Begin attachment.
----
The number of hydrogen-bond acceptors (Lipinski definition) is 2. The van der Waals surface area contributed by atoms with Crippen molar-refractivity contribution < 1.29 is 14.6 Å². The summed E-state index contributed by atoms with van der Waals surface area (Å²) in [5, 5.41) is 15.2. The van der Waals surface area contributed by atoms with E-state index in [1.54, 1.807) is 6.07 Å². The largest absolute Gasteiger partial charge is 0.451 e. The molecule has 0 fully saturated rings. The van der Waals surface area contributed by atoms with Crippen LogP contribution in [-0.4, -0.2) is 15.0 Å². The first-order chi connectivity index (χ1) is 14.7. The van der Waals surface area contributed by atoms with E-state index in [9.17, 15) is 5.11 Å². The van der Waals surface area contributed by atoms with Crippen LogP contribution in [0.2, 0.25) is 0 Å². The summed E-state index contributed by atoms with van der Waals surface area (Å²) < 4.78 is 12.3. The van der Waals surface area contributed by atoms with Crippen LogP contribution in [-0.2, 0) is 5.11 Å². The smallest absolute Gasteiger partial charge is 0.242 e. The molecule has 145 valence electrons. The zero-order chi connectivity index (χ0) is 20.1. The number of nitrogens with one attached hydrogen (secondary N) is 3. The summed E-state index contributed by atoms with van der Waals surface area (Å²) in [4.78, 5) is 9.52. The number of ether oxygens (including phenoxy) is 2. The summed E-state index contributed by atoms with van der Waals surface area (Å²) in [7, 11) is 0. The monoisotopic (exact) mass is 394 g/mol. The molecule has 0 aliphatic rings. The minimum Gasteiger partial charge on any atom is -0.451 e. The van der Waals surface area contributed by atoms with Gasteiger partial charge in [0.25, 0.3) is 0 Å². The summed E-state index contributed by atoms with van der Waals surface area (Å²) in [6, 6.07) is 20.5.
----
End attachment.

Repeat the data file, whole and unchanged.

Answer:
The number of hydrogen-bond acceptors (Lipinski definition) is 2. The van der Waals surface area contributed by atoms with Crippen molar-refractivity contribution < 1.29 is 14.6 Å². The summed E-state index contributed by atoms with van der Waals surface area (Å²) in [5, 5.41) is 15.2. The van der Waals surface area contributed by atoms with E-state index in [1.54, 1.807) is 6.07 Å². The largest absolute Gasteiger partial charge is 0.451 e. The molecule has 0 fully saturated rings. The van der Waals surface area contributed by atoms with Crippen LogP contribution in [-0.4, -0.2) is 15.0 Å². The first-order chi connectivity index (χ1) is 14.7. The van der Waals surface area contributed by atoms with E-state index in [9.17, 15) is 5.11 Å². The van der Waals surface area contributed by atoms with Crippen LogP contribution in [0.2, 0.25) is 0 Å². The summed E-state index contributed by atoms with van der Waals surface area (Å²) < 4.78 is 12.3. The van der Waals surface area contributed by atoms with Crippen LogP contribution in [-0.2, 0) is 5.11 Å². The smallest absolute Gasteiger partial charge is 0.242 e. The molecule has 145 valence electrons. The zero-order chi connectivity index (χ0) is 20.1. The number of nitrogens with one attached hydrogen (secondary N) is 3. The summed E-state index contributed by atoms with van der Waals surface area (Å²) in [4.78, 5) is 9.52. The number of ether oxygens (including phenoxy) is 2. The summed E-state index contributed by atoms with van der Waals surface area (Å²) in [7, 11) is 0. The monoisotopic (exact) mass is 394 g/mol. The molecule has 0 aliphatic rings. The minimum Gasteiger partial charge on any atom is -0.451 e. The van der Waals surface area contributed by atoms with Gasteiger partial charge in [0.25, 0.3) is 0 Å². The summed E-state index contributed by atoms with van der Waals surface area (Å²) in [6, 6.07) is 20.5.